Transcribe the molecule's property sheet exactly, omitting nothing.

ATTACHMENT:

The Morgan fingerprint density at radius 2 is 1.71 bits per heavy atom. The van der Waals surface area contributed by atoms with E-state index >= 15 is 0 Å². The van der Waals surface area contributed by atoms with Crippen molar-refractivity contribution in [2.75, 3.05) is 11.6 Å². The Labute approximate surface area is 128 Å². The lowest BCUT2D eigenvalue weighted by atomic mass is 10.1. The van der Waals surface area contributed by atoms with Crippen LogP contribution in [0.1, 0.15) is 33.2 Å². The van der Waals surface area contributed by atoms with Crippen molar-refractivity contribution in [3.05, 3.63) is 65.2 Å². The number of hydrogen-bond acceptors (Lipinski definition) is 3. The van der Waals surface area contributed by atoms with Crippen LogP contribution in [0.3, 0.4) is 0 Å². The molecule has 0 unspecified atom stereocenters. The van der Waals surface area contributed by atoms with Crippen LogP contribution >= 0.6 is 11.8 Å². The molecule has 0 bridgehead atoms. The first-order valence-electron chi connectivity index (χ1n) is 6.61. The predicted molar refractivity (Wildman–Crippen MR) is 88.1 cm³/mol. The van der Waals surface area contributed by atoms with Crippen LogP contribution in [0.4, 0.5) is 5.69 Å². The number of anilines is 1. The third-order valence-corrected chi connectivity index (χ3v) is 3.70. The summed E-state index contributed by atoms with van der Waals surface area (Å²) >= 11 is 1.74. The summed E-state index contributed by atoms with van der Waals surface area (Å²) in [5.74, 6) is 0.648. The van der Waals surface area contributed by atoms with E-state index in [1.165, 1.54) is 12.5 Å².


The Morgan fingerprint density at radius 2 is 1.71 bits per heavy atom. The van der Waals surface area contributed by atoms with E-state index >= 15 is 0 Å². The van der Waals surface area contributed by atoms with Crippen molar-refractivity contribution in [2.75, 3.05) is 11.6 Å². The Labute approximate surface area is 128 Å². The lowest BCUT2D eigenvalue weighted by atomic mass is 10.1. The van der Waals surface area contributed by atoms with Crippen LogP contribution in [0.1, 0.15) is 33.2 Å². The van der Waals surface area contributed by atoms with Crippen molar-refractivity contribution in [3.05, 3.63) is 65.2 Å². The number of hydrogen-bond acceptors (Lipinski definition) is 3. The van der Waals surface area contributed by atoms with Crippen LogP contribution in [0.3, 0.4) is 0 Å². The molecule has 0 unspecified atom stereocenters. The van der Waals surface area contributed by atoms with Crippen LogP contribution >= 0.6 is 11.8 Å². The molecule has 0 bridgehead atoms. The first-order valence-electron chi connectivity index (χ1n) is 6.61. The predicted molar refractivity (Wildman–Crippen MR) is 88.1 cm³/mol. The van der Waals surface area contributed by atoms with Crippen LogP contribution in [0.4, 0.5) is 5.69 Å². The number of anilines is 1. The third-order valence-corrected chi connectivity index (χ3v) is 3.70. The summed E-state index contributed by atoms with van der Waals surface area (Å²) >= 11 is 1.74. The summed E-state index contributed by atoms with van der Waals surface area (Å²) in [5.74, 6) is 0.648. The van der Waals surface area contributed by atoms with E-state index in [1.165, 1.54) is 12.5 Å².